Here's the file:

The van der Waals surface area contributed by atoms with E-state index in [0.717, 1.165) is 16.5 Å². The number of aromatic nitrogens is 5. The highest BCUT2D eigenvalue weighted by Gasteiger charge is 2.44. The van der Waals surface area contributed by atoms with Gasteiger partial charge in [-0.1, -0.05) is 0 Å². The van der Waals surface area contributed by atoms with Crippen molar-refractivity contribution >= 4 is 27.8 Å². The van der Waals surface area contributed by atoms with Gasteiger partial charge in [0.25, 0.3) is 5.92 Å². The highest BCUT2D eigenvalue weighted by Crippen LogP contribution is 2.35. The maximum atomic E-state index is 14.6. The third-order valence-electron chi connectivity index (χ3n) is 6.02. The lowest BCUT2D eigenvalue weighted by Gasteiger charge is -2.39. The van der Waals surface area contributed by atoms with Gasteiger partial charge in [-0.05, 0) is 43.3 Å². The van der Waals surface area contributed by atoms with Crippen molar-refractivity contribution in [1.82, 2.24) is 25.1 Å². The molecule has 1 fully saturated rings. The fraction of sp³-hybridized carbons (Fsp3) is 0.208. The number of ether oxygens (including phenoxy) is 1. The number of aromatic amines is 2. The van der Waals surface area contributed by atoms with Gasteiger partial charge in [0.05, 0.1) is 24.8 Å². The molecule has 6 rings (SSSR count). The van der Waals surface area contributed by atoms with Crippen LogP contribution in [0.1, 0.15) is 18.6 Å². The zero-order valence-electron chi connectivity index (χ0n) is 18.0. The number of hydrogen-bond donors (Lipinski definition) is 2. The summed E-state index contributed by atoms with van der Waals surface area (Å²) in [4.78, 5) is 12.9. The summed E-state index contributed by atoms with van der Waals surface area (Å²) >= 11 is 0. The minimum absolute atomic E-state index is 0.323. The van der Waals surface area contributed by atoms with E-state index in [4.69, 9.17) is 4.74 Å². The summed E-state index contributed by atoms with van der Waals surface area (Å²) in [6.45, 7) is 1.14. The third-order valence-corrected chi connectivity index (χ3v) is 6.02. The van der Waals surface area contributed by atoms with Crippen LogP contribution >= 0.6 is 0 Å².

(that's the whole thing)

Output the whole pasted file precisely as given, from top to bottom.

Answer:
The van der Waals surface area contributed by atoms with E-state index in [0.717, 1.165) is 16.5 Å². The number of aromatic nitrogens is 5. The highest BCUT2D eigenvalue weighted by Gasteiger charge is 2.44. The van der Waals surface area contributed by atoms with Gasteiger partial charge in [-0.1, -0.05) is 0 Å². The van der Waals surface area contributed by atoms with Crippen molar-refractivity contribution >= 4 is 27.8 Å². The van der Waals surface area contributed by atoms with Gasteiger partial charge in [0.25, 0.3) is 5.92 Å². The highest BCUT2D eigenvalue weighted by Crippen LogP contribution is 2.35. The maximum atomic E-state index is 14.6. The third-order valence-electron chi connectivity index (χ3n) is 6.02. The lowest BCUT2D eigenvalue weighted by Gasteiger charge is -2.39. The van der Waals surface area contributed by atoms with Gasteiger partial charge in [-0.05, 0) is 43.3 Å². The van der Waals surface area contributed by atoms with Crippen molar-refractivity contribution in [1.82, 2.24) is 25.1 Å². The molecule has 1 fully saturated rings. The fraction of sp³-hybridized carbons (Fsp3) is 0.208. The number of ether oxygens (including phenoxy) is 1. The number of aromatic amines is 2. The van der Waals surface area contributed by atoms with Gasteiger partial charge in [0.05, 0.1) is 24.8 Å². The molecule has 6 rings (SSSR count). The van der Waals surface area contributed by atoms with Crippen LogP contribution in [0.1, 0.15) is 18.6 Å². The zero-order valence-electron chi connectivity index (χ0n) is 18.0. The number of hydrogen-bond donors (Lipinski definition) is 2. The summed E-state index contributed by atoms with van der Waals surface area (Å²) in [4.78, 5) is 12.9. The summed E-state index contributed by atoms with van der Waals surface area (Å²) >= 11 is 0. The minimum absolute atomic E-state index is 0.323. The van der Waals surface area contributed by atoms with E-state index in [4.69, 9.17) is 4.74 Å². The summed E-state index contributed by atoms with van der Waals surface area (Å²) in [6.45, 7) is 1.14. The third-order valence-corrected chi connectivity index (χ3v) is 6.02. The van der Waals surface area contributed by atoms with Crippen LogP contribution >= 0.6 is 0 Å².